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Biomedical Miracles

Health Care Innovations by MU Scientists

A computer screen displays an image derived from a gold nano-rod-based technology developed by Mizzou researchers Raghuraman Kannan and Gerald Arthur for use in early detection of cancer. Gold nanorods are attached with a peptide that specifically seeks out the epidermal growth factor receptor (EGFR), a biomarker for cancer in tissue. The cancer detection kit is one of five projects recently chosen for funding through the Coulter Foundation.

Helping in that endeavor is the Coulter Foundation, an organization established by engineer, inventor and entrepreneur Wallace H. Coulter to fund medical research and engineering.

Last year Mizzou was chosen as one of 15 universities in the nation — and the only university in Missouri — to enter into a Coulter Translational Partnership to take biomedical engineering products from the lab to the market. It’s a distinction that places Mizzou in good company, among universities such as Stanford, Duke, UCLA and Johns Hopkins.

Chuck Caldwell

Chuck Caldwell, a graduate student in biological engineering, observes displays during a celebration of the Coulter Translational Research Partnership Program at the Reynolds Alumni Center. Caldwell works with one of the research teams on the development of biomedical technologies for cancer treatment. His father, Bill Caldwell, professor emeritus of pathology and former director of Ellis Fischel Cancer Center, played a key role in forging Mizzou's partnership with the Coulter Foundation.

The inventions

Kicking off the fall 2012 semester, Mizzou has announced five projects getting a nudge toward commercialization thanks to $5.2 million in Coulter funds.

Each project is led by an interdisciplinary team of principal investigators: an engineer from the MU College of Engineering and a clinician from the MU School Medicine. All of the undertakings promise to improve diagnosis and treatment for multiple medical conditions:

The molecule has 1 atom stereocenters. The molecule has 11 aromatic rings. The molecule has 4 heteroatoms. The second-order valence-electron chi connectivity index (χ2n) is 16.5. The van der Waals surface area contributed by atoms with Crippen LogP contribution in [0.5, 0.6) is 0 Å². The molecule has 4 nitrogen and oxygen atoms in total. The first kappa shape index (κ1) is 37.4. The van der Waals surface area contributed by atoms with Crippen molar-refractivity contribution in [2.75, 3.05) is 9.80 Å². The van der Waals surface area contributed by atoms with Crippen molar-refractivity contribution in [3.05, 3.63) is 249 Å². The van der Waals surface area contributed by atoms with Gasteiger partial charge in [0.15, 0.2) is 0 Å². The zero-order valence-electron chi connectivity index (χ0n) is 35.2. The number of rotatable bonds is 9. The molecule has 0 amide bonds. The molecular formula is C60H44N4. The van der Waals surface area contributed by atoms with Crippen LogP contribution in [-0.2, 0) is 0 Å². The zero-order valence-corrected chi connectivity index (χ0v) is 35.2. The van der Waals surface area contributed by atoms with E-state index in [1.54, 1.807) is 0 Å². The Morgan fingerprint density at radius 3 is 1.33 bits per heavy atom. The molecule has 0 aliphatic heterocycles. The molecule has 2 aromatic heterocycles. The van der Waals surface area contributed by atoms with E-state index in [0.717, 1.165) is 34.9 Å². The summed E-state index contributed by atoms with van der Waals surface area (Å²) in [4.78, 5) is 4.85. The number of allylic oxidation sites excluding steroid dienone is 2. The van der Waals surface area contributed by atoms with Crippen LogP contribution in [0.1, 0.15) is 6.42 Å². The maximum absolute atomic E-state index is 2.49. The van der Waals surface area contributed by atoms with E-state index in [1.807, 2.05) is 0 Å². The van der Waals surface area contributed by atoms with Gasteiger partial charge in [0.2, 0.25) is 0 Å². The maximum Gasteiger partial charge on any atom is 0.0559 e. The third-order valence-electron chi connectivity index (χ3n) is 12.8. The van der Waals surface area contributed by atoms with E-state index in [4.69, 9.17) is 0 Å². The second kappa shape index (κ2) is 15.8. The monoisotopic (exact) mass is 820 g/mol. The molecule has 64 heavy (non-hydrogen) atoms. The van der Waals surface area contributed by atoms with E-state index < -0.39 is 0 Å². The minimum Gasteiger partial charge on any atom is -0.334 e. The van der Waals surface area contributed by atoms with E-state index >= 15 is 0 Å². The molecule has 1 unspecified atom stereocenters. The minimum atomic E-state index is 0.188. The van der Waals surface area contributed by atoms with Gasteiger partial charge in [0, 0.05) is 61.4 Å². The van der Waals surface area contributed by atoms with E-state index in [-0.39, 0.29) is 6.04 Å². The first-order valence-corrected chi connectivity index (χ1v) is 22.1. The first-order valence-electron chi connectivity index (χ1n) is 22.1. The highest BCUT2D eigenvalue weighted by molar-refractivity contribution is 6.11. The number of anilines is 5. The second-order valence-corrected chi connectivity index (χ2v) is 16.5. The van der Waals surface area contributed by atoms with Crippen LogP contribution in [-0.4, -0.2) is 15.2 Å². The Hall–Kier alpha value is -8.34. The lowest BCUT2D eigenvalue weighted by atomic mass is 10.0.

• Lung cancer
    Professors Li Qun Gu and Michael Wang have developed an accurate, inexpensive, noninvasive nanotechnological method for measuring the effects of lung cancer therapies. The technique has potential applications in treating other cancers, heart disease, diabetes and psychiatric disorders.
  • Colorectal cancer
    Also using nanotechnology, professors Raghuraman Kannan and Gerald Arthur have designed a detection kit for early diagnosis of colorectal cancer that also can be used for detecting other forms of cancer.
  • Burn wounds
    Using laser technology, professors John Viator and Stephen Barnes have created a photoacoustic diagnostic instrument to measure the depth of burns in a noninvasive way, helping to preserve healthy tissue in burn patients.
  • ACL injuries
    Professors Sheila Grant and Richard White have developed a new tissue graft technology for use in anterior cruciate ligament (ACL) surgery. The new method is designed to integrate better into joints, last longer and improve functionality.
  • Autism
    A new pupillary light reflex test invented by professors Gang Yao and Judith Miles can be used to monitor children’s neurological development and provide early detection of neurodevelopmental disorders such as autism.

“This theme of serving the patients of our health system is very critical to what we are all about today,” MU Chancellor Brady Deaton told the crowd gathered at an Aug. 31 event celebrating the Coulter partnership and announcing the projects.

Click here to read the rest at the Mizzou Wire >>